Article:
Powershell and Lotus Notes

As you might know, Powershell works best with other Microsoft products, like MS Exchange.

Now what happens when you want to connect PS to some non Microsoft products? In my case that was Lotus Notes. The collaboration giant. As you probably know, Lotus has its own LotusScritp language, with whom you may create Lotus databases, agents, users, etc… With it you can do almost anything in Lotus.
Since I like to test and experiment with Powershell, and one of my projects was Powershell script and Exchange, Self-service user portal, I decided to play with Powershell and Lotus Notes. And I must say, I works.

First of all, If you want to connect to Lotus Notes via PS, you must start powershell or PS ISE in 32bit mode.

#open powershell in 32bit mode
#Start-Process $Env:WINDIR\SysWOW64\WindowsPowerShell\v1.0\powershell.exe
#or ISE
#Start-Process $Env:WINDIR\SysWOW64\WindowsPowerShell\v1.0\powershell_ise.exe
if([Environment]::Is64BitProcess -eq $true)
                    write-output "64bit NO GO"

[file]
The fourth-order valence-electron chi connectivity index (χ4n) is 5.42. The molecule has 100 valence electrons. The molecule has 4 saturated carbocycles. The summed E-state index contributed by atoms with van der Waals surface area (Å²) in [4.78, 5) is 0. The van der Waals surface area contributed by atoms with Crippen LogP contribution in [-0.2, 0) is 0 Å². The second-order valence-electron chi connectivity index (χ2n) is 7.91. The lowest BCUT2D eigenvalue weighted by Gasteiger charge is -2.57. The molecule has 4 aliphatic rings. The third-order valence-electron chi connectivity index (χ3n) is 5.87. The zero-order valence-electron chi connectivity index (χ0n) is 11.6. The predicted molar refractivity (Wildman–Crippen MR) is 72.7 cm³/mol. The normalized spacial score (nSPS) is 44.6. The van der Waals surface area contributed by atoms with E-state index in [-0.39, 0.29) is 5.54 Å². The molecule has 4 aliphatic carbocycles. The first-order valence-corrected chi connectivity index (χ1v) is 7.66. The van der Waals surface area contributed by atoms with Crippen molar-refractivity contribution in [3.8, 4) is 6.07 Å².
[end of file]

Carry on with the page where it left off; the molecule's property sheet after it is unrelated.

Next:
else {
                        write-output "32bit OK"
                        } #because you have a 64-bit PowerShell

Once you open the PS or ISE (I’m more of ISE or Visual Code person), you can start connecting to Lotus Notes.

One of my tasks, was to extract an HTML attachment which was sent everyday by our backup system. But with this code, will go through all mail documents in Inbox, and for those that have attachment, it will create a folder for every sender and create date subfolder with attachments in it.

$strUserView = '$Inbox'  
$DomServer = "SERVER/LN" 
$DomDBPath = "mail\user.nsf" 
$pwd4NotesDB = "Passw0rd" 
$ipPath2Export = "C:\Temp"

$DomSession = New-Object -ComObject Lotus.NotesSession #Use LN COM class
$DomSession.Initialize($pwd4NotesDB) #This is when Lotus asks for your password when you open it